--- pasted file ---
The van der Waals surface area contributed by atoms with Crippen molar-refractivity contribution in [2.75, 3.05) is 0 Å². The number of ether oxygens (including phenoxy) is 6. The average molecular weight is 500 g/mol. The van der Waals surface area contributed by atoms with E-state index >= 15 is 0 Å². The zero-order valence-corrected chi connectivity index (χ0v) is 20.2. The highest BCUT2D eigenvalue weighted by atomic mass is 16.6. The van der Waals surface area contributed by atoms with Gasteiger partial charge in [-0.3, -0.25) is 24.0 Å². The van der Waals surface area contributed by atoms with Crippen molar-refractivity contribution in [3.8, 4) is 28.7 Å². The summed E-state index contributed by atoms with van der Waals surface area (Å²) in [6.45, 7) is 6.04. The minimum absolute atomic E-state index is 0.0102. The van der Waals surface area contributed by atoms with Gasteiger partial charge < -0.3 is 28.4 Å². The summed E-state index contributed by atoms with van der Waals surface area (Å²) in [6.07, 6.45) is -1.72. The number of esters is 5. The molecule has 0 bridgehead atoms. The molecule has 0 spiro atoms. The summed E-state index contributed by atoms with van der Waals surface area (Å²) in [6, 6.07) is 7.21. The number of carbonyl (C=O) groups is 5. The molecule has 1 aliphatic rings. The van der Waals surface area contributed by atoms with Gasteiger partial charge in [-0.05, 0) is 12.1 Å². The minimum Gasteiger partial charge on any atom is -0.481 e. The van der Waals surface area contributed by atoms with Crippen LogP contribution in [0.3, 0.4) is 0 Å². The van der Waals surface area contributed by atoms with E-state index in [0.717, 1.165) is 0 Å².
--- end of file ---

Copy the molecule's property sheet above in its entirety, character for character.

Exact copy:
The van der Waals surface area contributed by atoms with Crippen molar-refractivity contribution in [2.75, 3.05) is 0 Å². The number of ether oxygens (including phenoxy) is 6. The average molecular weight is 500 g/mol. The van der Waals surface area contributed by atoms with E-state index >= 15 is 0 Å². The zero-order valence-corrected chi connectivity index (χ0v) is 20.2. The highest BCUT2D eigenvalue weighted by atomic mass is 16.6. The van der Waals surface area contributed by atoms with Gasteiger partial charge in [-0.3, -0.25) is 24.0 Å². The van der Waals surface area contributed by atoms with Crippen molar-refractivity contribution in [3.8, 4) is 28.7 Å². The summed E-state index contributed by atoms with van der Waals surface area (Å²) in [6.45, 7) is 6.04. The minimum absolute atomic E-state index is 0.0102. The van der Waals surface area contributed by atoms with Gasteiger partial charge < -0.3 is 28.4 Å². The summed E-state index contributed by atoms with van der Waals surface area (Å²) in [6.07, 6.45) is -1.72. The number of esters is 5. The molecule has 0 bridgehead atoms. The molecule has 0 spiro atoms. The summed E-state index contributed by atoms with van der Waals surface area (Å²) in [6, 6.07) is 7.21. The number of carbonyl (C=O) groups is 5. The molecule has 1 aliphatic rings. The van der Waals surface area contributed by atoms with Gasteiger partial charge in [-0.05, 0) is 12.1 Å². The minimum Gasteiger partial charge on any atom is -0.481 e. The van der Waals surface area contributed by atoms with Crippen LogP contribution in [0.3, 0.4) is 0 Å². The van der Waals surface area contributed by atoms with E-state index in [0.717, 1.165) is 0 Å².